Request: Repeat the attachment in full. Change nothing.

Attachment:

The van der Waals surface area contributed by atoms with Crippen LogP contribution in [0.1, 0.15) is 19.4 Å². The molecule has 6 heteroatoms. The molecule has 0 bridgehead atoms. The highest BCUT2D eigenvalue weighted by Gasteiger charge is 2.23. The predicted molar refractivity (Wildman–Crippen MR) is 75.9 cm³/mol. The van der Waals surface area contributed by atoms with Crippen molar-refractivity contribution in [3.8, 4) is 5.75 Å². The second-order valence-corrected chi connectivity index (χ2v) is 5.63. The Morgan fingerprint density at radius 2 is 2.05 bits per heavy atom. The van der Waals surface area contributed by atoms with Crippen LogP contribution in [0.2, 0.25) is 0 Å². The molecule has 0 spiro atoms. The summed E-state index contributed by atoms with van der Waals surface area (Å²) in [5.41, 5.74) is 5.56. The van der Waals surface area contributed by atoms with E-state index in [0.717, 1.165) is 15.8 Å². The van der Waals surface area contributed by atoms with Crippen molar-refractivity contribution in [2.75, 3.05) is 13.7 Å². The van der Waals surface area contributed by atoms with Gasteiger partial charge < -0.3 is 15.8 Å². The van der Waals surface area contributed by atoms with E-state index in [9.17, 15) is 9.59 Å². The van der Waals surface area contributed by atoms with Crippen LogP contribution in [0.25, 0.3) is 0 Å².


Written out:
The van der Waals surface area contributed by atoms with Crippen LogP contribution in [0.1, 0.15) is 19.4 Å². The molecule has 6 heteroatoms. The molecule has 0 bridgehead atoms. The highest BCUT2D eigenvalue weighted by Gasteiger charge is 2.23. The predicted molar refractivity (Wildman–Crippen MR) is 75.9 cm³/mol. The van der Waals surface area contributed by atoms with Crippen molar-refractivity contribution in [3.8, 4) is 5.75 Å². The second-order valence-corrected chi connectivity index (χ2v) is 5.63. The Morgan fingerprint density at radius 2 is 2.05 bits per heavy atom. The van der Waals surface area contributed by atoms with Crippen LogP contribution in [0.2, 0.25) is 0 Å². The molecule has 0 spiro atoms. The summed E-state index contributed by atoms with van der Waals surface area (Å²) in [5.41, 5.74) is 5.56. The van der Waals surface area contributed by atoms with E-state index in [0.717, 1.165) is 15.8 Å². The van der Waals surface area contributed by atoms with Crippen molar-refractivity contribution in [2.75, 3.05) is 13.7 Å². The van der Waals surface area contributed by atoms with Gasteiger partial charge < -0.3 is 15.8 Å². The van der Waals surface area contributed by atoms with E-state index in [9.17, 15) is 9.59 Å². The van der Waals surface area contributed by atoms with Crippen LogP contribution in [0.25, 0.3) is 0 Å².